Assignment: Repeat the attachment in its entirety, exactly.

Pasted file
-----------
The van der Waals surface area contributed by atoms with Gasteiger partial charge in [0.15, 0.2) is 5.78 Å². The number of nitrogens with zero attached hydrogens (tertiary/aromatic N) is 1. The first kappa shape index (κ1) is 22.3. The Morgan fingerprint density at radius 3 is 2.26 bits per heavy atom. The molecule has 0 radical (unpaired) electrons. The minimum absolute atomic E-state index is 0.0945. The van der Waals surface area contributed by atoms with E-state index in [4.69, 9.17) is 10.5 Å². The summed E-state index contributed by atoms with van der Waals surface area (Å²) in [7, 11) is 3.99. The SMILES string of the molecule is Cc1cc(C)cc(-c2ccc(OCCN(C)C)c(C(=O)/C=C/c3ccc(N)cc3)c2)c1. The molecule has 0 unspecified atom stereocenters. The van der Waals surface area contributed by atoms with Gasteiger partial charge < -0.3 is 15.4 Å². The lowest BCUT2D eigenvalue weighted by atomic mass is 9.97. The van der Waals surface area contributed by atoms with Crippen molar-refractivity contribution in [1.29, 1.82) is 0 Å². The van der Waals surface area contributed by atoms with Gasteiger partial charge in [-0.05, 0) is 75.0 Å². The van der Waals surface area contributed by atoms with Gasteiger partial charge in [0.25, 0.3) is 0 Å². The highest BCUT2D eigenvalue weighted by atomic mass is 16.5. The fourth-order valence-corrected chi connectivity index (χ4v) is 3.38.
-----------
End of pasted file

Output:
The van der Waals surface area contributed by atoms with Gasteiger partial charge in [0.15, 0.2) is 5.78 Å². The number of nitrogens with zero attached hydrogens (tertiary/aromatic N) is 1. The first kappa shape index (κ1) is 22.3. The Morgan fingerprint density at radius 3 is 2.26 bits per heavy atom. The molecule has 0 radical (unpaired) electrons. The minimum absolute atomic E-state index is 0.0945. The van der Waals surface area contributed by atoms with E-state index in [4.69, 9.17) is 10.5 Å². The summed E-state index contributed by atoms with van der Waals surface area (Å²) in [7, 11) is 3.99. The SMILES string of the molecule is Cc1cc(C)cc(-c2ccc(OCCN(C)C)c(C(=O)/C=C/c3ccc(N)cc3)c2)c1. The molecule has 0 unspecified atom stereocenters. The van der Waals surface area contributed by atoms with Gasteiger partial charge < -0.3 is 15.4 Å². The lowest BCUT2D eigenvalue weighted by atomic mass is 9.97. The van der Waals surface area contributed by atoms with Crippen molar-refractivity contribution in [1.29, 1.82) is 0 Å². The van der Waals surface area contributed by atoms with Gasteiger partial charge in [-0.05, 0) is 75.0 Å². The van der Waals surface area contributed by atoms with Gasteiger partial charge in [0.25, 0.3) is 0 Å². The highest BCUT2D eigenvalue weighted by atomic mass is 16.5. The fourth-order valence-corrected chi connectivity index (χ4v) is 3.38.